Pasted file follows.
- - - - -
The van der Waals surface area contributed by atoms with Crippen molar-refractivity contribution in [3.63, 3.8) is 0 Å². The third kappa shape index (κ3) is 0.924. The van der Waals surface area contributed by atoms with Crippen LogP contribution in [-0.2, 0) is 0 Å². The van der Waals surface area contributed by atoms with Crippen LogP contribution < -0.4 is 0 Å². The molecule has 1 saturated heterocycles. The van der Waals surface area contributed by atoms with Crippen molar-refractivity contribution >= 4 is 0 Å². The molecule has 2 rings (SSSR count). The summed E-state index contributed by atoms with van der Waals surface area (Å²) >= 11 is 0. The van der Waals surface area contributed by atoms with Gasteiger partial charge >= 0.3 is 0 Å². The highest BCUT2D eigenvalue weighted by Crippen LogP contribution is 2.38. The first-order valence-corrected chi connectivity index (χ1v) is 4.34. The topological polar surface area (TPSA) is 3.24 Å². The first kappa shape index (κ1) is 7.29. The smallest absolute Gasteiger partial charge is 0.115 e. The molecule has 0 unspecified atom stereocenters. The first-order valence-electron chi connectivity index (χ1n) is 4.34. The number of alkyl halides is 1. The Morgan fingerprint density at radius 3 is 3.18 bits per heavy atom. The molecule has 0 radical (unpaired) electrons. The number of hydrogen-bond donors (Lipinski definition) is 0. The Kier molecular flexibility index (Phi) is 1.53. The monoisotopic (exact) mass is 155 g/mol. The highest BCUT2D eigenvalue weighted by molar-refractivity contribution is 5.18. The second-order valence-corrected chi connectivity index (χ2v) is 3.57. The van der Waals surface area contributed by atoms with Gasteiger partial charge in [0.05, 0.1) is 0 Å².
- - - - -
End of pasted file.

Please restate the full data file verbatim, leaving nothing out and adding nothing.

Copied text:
The van der Waals surface area contributed by atoms with Crippen molar-refractivity contribution in [3.63, 3.8) is 0 Å². The third kappa shape index (κ3) is 0.924. The van der Waals surface area contributed by atoms with Crippen LogP contribution in [-0.2, 0) is 0 Å². The van der Waals surface area contributed by atoms with Crippen LogP contribution < -0.4 is 0 Å². The molecule has 1 saturated heterocycles. The van der Waals surface area contributed by atoms with Crippen molar-refractivity contribution >= 4 is 0 Å². The molecule has 2 rings (SSSR count). The summed E-state index contributed by atoms with van der Waals surface area (Å²) >= 11 is 0. The van der Waals surface area contributed by atoms with Gasteiger partial charge >= 0.3 is 0 Å². The highest BCUT2D eigenvalue weighted by Crippen LogP contribution is 2.38. The first-order valence-corrected chi connectivity index (χ1v) is 4.34. The topological polar surface area (TPSA) is 3.24 Å². The first kappa shape index (κ1) is 7.29. The smallest absolute Gasteiger partial charge is 0.115 e. The molecule has 0 unspecified atom stereocenters. The first-order valence-electron chi connectivity index (χ1n) is 4.34. The number of alkyl halides is 1. The Morgan fingerprint density at radius 3 is 3.18 bits per heavy atom. The molecule has 0 radical (unpaired) electrons. The number of hydrogen-bond donors (Lipinski definition) is 0. The Kier molecular flexibility index (Phi) is 1.53. The monoisotopic (exact) mass is 155 g/mol. The highest BCUT2D eigenvalue weighted by molar-refractivity contribution is 5.18. The second-order valence-corrected chi connectivity index (χ2v) is 3.57. The van der Waals surface area contributed by atoms with Gasteiger partial charge in [0.05, 0.1) is 0 Å².